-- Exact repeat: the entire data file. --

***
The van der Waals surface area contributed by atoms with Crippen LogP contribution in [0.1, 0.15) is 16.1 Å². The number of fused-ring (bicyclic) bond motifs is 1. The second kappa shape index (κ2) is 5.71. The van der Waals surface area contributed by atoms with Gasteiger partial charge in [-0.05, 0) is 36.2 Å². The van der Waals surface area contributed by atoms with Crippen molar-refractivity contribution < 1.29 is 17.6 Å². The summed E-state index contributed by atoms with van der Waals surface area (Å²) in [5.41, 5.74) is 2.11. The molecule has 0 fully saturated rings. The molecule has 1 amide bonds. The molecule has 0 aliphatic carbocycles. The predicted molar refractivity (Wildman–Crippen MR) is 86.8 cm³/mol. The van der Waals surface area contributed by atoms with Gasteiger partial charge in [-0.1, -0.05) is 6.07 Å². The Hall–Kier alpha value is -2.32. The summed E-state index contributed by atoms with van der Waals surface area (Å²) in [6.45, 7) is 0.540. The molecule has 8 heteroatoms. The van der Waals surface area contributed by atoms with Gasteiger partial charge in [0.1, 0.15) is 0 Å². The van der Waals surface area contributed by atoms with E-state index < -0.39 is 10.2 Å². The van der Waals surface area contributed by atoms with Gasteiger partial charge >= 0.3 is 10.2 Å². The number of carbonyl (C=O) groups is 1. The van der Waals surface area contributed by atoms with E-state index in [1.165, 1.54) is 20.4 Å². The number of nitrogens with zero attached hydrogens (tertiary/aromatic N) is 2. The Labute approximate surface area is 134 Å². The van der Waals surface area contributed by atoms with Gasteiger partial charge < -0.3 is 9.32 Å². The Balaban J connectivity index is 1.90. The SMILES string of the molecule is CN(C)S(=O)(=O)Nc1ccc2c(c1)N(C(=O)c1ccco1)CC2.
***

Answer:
The van der Waals surface area contributed by atoms with Crippen LogP contribution in [0.1, 0.15) is 16.1 Å². The number of fused-ring (bicyclic) bond motifs is 1. The second kappa shape index (κ2) is 5.71. The van der Waals surface area contributed by atoms with Gasteiger partial charge in [-0.05, 0) is 36.2 Å². The van der Waals surface area contributed by atoms with Crippen molar-refractivity contribution < 1.29 is 17.6 Å². The summed E-state index contributed by atoms with van der Waals surface area (Å²) in [5.41, 5.74) is 2.11. The molecule has 0 fully saturated rings. The molecule has 1 amide bonds. The molecule has 0 aliphatic carbocycles. The predicted molar refractivity (Wildman–Crippen MR) is 86.8 cm³/mol. The van der Waals surface area contributed by atoms with Gasteiger partial charge in [-0.1, -0.05) is 6.07 Å². The Hall–Kier alpha value is -2.32. The summed E-state index contributed by atoms with van der Waals surface area (Å²) in [6.45, 7) is 0.540. The molecule has 8 heteroatoms. The van der Waals surface area contributed by atoms with Gasteiger partial charge in [0.1, 0.15) is 0 Å². The van der Waals surface area contributed by atoms with E-state index < -0.39 is 10.2 Å². The van der Waals surface area contributed by atoms with Gasteiger partial charge >= 0.3 is 10.2 Å². The number of carbonyl (C=O) groups is 1. The van der Waals surface area contributed by atoms with E-state index in [1.165, 1.54) is 20.4 Å². The number of nitrogens with zero attached hydrogens (tertiary/aromatic N) is 2. The Labute approximate surface area is 134 Å². The van der Waals surface area contributed by atoms with Gasteiger partial charge < -0.3 is 9.32 Å². The Balaban J connectivity index is 1.90. The SMILES string of the molecule is CN(C)S(=O)(=O)Nc1ccc2c(c1)N(C(=O)c1ccco1)CC2.